The Page Design Condition

Screen Shot 2012-06-10 at 1.58.45 AM

With this in place, I was able to set personalization rules on multiple renderings on a page, and have them each evaluate my custom condition (e.g. except where the visitor’s page design is “A”, hide component – see above screenshot).  This worked, but it made a crazy mess for content authors within the page editor…  Both versions of the page were visible at the same time and it was terribly confusing to try and determine which renderings were meant to appear on which page version, much less edit any content.

Back to the drawing board, then.  What I needed was a way to create two separate items in the content tree so they could be edited separately, but allow them to share the same URL or have an alias that redirected to them without changing the URL seen by visitors.  I went down many dead end roads trying to realize this idea, but the concept I ended up with is what I’m calling a “conditional page” – an item with rules applied (when the visitor’s page design is “A”, change the current item to “Homepage A”.  When the visitor’s page design is “B”, change the current item to “Homepage B”) that changes Sitecore’s context item to allow the page that was requested (the conditional page) to appear as the alternate page.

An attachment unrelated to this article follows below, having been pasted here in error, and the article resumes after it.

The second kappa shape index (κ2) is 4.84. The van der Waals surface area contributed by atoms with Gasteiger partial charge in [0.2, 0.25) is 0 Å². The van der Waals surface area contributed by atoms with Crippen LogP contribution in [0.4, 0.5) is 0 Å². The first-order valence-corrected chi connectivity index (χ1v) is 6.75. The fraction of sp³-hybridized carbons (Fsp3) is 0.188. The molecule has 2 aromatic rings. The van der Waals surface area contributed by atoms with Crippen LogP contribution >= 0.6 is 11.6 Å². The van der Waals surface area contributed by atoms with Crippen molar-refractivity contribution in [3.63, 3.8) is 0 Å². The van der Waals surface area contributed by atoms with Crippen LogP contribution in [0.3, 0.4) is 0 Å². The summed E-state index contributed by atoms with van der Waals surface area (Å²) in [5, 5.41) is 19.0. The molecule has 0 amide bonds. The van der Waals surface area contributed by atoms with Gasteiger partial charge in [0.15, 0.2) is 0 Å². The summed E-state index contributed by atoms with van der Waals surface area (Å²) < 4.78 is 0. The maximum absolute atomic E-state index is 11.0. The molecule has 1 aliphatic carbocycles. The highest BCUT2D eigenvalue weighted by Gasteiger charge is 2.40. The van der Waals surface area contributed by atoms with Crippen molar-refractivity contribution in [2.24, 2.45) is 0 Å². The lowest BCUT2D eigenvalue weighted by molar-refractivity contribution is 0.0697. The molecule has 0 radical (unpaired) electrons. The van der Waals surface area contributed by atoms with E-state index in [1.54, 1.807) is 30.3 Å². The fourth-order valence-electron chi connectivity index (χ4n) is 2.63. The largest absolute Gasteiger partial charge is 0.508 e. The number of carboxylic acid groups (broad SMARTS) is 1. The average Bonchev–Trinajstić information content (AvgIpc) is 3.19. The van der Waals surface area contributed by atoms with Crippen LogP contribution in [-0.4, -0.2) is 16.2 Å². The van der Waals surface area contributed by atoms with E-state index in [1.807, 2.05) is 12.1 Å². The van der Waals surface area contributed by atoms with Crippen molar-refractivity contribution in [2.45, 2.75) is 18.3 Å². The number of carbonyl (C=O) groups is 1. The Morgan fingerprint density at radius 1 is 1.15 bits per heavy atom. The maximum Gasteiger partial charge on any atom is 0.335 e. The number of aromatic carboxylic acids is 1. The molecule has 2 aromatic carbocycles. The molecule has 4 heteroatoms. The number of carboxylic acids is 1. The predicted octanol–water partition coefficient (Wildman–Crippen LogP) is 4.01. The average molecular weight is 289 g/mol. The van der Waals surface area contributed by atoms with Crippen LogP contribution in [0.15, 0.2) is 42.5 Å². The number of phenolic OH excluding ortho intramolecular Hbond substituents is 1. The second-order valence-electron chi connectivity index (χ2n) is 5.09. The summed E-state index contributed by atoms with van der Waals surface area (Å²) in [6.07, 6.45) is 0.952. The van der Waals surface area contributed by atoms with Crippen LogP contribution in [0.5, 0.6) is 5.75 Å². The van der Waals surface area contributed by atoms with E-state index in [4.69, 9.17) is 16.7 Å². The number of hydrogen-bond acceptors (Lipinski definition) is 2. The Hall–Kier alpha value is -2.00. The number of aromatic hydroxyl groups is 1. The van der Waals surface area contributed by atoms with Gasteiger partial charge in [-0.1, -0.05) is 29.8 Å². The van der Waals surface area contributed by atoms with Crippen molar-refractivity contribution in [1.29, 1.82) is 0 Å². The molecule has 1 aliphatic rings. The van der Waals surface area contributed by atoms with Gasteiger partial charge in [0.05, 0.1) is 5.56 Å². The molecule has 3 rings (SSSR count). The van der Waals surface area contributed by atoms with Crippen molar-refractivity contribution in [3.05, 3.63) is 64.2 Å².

I present for you here the working solution I eventually landed upon.

Conditional Pages

A conditional page defines a set of rules under which the site visitor may be “redirected” to another item which will then appear to the visitor in place of the originally requested page.

Screen Shot 2012-06-10 at 2.04.15 AM

The above screenshot is of an item using the Conditional Page data template.  It is named “demo” and is a child of the site’s homepage.  Here, I am using the page design condition discussed above along with a custom action that causes the Sitecore context item to change (I’ll discuss how momentarily).  The effect is that when a visitor goes to the /demo URL, they will see either Landing Page A or Landing Page B depending on which page design has been chosen for them during their visit.

The Conditional Page data template has just one field – Rules – of type “Rules”.  The Source for this field is set to a folder I created under /sitecore/system/Settings/Rules named “Conditional Page”.  This folder has sub-folders named Actions and Conditions containing my custom actions and condition respectively.  For more information about this folder structure, you can read John West’s blog post about using the rules engine here http://goo.gl/aadSf